You May Be Denied Employment Based Off Your Credit Score

Can your credit score prevent future employment?

We all know that your credit score can impact several aspects of your life, from obtaining a mortgage to getting approved for a car loan. Your credit score can help you obtain a low, or high, rate depending on the score. However, not only your credit score can affect your interest and qualifications for a loan, but it could also change your job as well!

Some may ask, “Wait… is that even legal?” The short answer is yes. Your future employer can’t take a look at your actual credit score, but they can use the information that can influence their hiring decision. They will ask for you to give permission to access your credit report. What they look for is if you have been turned down for anything because of your credit history.

So what does my credit report say about me that my employer would like to know? According to the Federal Trade Commission, the most common background checks employers will obtain are criminal background and credit report checks. Your credit report verifies your name, current and past addresses, Social Security number, birthdate, and previous employers to confirm that you are whom you say you are.

The next part of the report they look for are your loans, credit cards, balances, and payments. They look at your credit history for one apparent reason: how well you have managed your finances. Why? Well if you are going to be in charge of managing someone else’s money in the future, they want to know you could at least maintain your finances. Not only that, but they also look to see that if you are financially responsible, you are probably are responsible for other aspects of your life, including work.

Another part of your credit history they look for is your public records. Did you declare bankruptcy at one point or were there any civil judgments against you (like a civil lawsuit or child support case)? Looking at this gives a good insight into issues that are larger than missing a payment or two. With this information, employers seem to see if you can adequately handle your finances on your own. Also, they also see it as a possible red flag that you do not put work first, and you are distracted by your personal issues.

So, why are employers running a credit check on me? According to a study from the Society for Human Resources Management (SHRM), the top two reasons why they check are to reduce or prevent theft and reduce legal liability for negligent hiring. If your credit is less than perfect, it’s okay! Responsible people have missed a payment or two, and some responsible people have declared bankruptcies. However, just like criminal background checks, they look to weed out the people who made several bad choices like purchasing big-ticket items when they already are carrying substantial debt. With this information, they want to sure they will not hire anyone who is most likely to be in a situation where they might be tempted to steal money from the company or compromise privet client information.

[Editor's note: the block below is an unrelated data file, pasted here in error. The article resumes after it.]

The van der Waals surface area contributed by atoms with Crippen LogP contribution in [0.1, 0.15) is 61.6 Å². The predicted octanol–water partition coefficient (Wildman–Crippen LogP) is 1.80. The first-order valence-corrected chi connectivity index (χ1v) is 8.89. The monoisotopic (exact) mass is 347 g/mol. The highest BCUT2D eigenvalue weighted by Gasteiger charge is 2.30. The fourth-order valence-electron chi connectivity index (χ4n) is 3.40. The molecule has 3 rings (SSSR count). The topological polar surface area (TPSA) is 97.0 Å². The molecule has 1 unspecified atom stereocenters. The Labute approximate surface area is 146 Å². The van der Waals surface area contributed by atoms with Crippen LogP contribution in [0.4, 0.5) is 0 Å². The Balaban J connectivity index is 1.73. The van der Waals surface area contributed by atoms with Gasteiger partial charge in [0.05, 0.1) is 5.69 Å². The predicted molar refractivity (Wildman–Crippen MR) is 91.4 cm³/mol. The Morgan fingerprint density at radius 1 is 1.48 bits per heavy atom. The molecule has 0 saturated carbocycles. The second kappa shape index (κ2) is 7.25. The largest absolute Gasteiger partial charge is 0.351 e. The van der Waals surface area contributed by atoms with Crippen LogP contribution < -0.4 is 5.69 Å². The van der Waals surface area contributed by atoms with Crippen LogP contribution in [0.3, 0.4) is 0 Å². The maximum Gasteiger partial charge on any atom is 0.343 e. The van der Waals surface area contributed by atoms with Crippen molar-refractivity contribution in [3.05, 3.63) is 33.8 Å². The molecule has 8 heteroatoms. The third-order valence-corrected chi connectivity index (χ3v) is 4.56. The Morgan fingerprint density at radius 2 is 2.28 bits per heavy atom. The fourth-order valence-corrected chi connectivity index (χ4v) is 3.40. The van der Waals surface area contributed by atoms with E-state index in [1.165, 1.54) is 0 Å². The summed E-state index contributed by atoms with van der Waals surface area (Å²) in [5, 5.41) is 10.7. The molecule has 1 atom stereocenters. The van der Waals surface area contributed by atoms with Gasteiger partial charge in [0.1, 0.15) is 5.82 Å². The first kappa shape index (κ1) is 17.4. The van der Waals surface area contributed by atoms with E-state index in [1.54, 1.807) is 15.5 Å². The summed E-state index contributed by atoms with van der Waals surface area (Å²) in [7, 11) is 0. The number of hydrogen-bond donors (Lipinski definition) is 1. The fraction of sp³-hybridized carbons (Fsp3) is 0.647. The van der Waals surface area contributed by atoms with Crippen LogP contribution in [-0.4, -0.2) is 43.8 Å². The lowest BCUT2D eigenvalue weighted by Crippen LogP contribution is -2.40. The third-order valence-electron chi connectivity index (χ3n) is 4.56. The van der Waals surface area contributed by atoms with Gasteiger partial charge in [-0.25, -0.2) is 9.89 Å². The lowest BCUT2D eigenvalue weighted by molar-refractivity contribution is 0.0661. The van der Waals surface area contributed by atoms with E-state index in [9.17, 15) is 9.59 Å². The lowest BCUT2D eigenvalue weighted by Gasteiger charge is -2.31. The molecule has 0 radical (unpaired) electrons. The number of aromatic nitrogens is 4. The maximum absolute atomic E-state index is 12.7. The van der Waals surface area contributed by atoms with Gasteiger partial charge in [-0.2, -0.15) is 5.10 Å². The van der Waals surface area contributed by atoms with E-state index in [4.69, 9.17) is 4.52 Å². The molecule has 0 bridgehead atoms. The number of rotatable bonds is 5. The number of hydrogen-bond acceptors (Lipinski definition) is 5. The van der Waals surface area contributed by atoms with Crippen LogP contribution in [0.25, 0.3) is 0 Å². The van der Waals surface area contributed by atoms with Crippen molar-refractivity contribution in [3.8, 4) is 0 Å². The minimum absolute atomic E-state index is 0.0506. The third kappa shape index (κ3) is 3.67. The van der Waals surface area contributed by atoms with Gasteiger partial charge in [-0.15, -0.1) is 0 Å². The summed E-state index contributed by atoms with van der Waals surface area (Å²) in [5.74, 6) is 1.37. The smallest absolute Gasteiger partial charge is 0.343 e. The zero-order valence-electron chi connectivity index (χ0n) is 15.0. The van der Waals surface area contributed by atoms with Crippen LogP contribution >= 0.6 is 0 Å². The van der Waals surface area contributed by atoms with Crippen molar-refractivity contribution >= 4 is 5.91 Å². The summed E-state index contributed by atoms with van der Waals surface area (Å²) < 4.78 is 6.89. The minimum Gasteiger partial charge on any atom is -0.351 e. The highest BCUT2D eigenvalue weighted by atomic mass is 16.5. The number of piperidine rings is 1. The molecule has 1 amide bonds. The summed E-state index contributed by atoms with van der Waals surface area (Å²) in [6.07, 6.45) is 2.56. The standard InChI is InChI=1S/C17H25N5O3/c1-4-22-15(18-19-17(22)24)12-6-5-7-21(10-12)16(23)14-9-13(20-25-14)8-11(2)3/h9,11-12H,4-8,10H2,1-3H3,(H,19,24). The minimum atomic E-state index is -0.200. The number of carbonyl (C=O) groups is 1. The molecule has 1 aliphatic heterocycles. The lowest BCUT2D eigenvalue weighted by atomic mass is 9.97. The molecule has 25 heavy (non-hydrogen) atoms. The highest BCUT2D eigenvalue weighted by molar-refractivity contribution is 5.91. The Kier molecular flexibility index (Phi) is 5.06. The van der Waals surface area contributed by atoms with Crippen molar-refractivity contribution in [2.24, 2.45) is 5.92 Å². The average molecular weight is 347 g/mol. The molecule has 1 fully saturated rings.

The one question on your mind is: Will my credit history impact my chances of getting hired? Well, it depends on which position or career field you are entering. If you are applying to be a line cook or a copywriter, your credit score might not be related to your job. However, if you are applying to a position where you will be handling client’s personal information or if you are managing the company or client’s money, your credit score will be more relevant.

Actually, in some cases, your credit score can make you disqualified for a position. For example, if an individual wants to become a mortgage loan officer, they must meet specific credit requirements before they get licensed. If that applicant has serious red flags on their credit report, most likely they will disqualify them from obtaining their license, and the employer will most likely pass up the applicant compare to someone who has a better chance of getting licensed.

Before the human resources team makes any conclusions, they will investigate each situation and look at the factors that obtain to the individual before making any conclusions. If the applicant missed any bill payments, where they missed at the same time, or was it an occurring situation over the years? If they applicant have anything in collections, was it because they were living outside their means or was there a situation (like a divorce) that hurt their ability to pay their loan?

According to the same SHRM study, they found that out of all the organizations that conduct a background check, 80% of the applicants they have hired had at least one piece of negative information on their credit report. In most cases, a mistake or two shouldn’t hurt your chances of getting a job.

So now that you know that employers will run your credit report, what can you do to prepare? First, the most obvious option is for you to get a copy of your credit report so that you know what is on your report in the first place. Not only that, but nearly one out of five consumers have found errors on their credit report. If you found any errors on your report, make sure you correct them before your employer has a chance to see them. Second, if you do have any potential red flags on your report, you can add a 100-word statement disputing or defending the issue. Employers want to know your situation more than you didn’t just pay your bills. Did you lose your job? Did you get a divorce or had any outstanding medical bills? If so, tell them, so employers don’t come to their own conclusions..

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